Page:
Polls show her slightly behind Democratic challenger Sarah Gideon in a state Trump lost narrowly four years ago and, according to polls, he could lose in November by double digits.
“She has to be careful,” Brewer said, adding that Collins has to keep the GOP base behind her while still attracting independents and moderate Democrats who carried her to victory in past elections.
Friday morning, Trump made threading that needle even tougher when he tweeted about a “nasty rumor” that Collins would not support Barrett’s nomination.
Contributing: Savannah Behrmann
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Sen Rick Scott Of Florida
Scott, 68, is a first-term senator whose biggest asset could be his fundraising. During his 2018 campaign, he raised more than $20 million, in addition to $63 million of his own money he chipped in, according to Politico, and hes also chair of the National Republican Senatorial Committee. Scott and his wife, Ann Holland, have two children, and he was previously the governor of Florida.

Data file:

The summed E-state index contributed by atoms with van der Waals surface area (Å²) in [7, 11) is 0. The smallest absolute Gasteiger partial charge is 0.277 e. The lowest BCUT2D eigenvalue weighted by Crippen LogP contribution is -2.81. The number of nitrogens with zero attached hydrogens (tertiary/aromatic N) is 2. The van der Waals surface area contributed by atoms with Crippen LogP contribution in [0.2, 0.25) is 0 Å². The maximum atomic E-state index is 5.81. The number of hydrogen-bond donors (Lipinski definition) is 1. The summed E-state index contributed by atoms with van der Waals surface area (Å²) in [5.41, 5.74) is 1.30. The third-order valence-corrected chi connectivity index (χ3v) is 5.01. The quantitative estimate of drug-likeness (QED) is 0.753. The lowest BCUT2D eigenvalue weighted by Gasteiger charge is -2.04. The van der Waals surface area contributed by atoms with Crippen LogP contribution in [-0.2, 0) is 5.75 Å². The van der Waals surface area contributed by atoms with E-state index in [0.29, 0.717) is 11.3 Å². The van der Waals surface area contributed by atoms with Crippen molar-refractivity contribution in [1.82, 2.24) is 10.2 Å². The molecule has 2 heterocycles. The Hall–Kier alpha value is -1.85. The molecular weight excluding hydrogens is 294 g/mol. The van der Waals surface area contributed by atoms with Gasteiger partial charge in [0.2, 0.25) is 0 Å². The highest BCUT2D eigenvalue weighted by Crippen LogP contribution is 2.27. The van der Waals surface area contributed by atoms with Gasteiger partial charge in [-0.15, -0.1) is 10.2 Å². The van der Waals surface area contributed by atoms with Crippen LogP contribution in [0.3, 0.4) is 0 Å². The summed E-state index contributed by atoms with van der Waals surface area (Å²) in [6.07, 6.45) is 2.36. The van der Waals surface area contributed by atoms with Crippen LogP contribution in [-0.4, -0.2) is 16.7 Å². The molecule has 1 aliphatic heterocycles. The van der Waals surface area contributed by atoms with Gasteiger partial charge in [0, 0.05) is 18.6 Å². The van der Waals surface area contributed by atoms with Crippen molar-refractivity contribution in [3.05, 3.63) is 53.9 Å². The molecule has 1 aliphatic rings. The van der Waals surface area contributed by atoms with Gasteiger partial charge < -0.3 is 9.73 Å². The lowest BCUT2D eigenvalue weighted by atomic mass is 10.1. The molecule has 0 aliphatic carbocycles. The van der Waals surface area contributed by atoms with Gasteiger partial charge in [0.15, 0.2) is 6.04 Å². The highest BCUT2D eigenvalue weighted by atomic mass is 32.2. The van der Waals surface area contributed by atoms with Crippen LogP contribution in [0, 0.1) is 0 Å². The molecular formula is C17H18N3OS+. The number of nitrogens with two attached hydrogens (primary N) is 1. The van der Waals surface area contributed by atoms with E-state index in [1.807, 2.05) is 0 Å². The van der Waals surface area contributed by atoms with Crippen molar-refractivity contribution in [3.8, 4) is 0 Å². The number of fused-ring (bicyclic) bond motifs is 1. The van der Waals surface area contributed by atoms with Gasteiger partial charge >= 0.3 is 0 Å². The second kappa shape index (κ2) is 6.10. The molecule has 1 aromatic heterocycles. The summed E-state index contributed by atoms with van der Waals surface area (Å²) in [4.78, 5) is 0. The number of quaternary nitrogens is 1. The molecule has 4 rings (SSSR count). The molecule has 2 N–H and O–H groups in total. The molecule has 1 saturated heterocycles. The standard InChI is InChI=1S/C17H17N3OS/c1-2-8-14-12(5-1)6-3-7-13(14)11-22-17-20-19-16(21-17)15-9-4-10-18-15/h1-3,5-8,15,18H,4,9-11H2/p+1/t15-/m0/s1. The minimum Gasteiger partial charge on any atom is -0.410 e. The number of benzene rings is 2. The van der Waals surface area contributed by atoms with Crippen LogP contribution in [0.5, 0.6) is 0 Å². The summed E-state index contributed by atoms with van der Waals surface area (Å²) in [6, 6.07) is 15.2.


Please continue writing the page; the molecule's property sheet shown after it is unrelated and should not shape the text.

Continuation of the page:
Sen Ted Cruz Of Texas
Cruz, 50, could start out a 2024 election campaign in a much stronger position than his first run in 2016, when he came in second. Its not uncommon for Republicans to select the recent runner up to later be their nominee which is what happened to Mitt Romney, John McCain, Bob Dole and Ronald Reagan.
A lot has happened to Cruz since 2016. For one, he became an ardent Trump supporter and grew a beard. But Cruz has also learned lessons from his first presidential run. Should he run again in the 2024 election, hed be a much more experienced campaigner with a more finely tuned message, higher name ID, and a carefully maintained donor base, one Republican strategist said.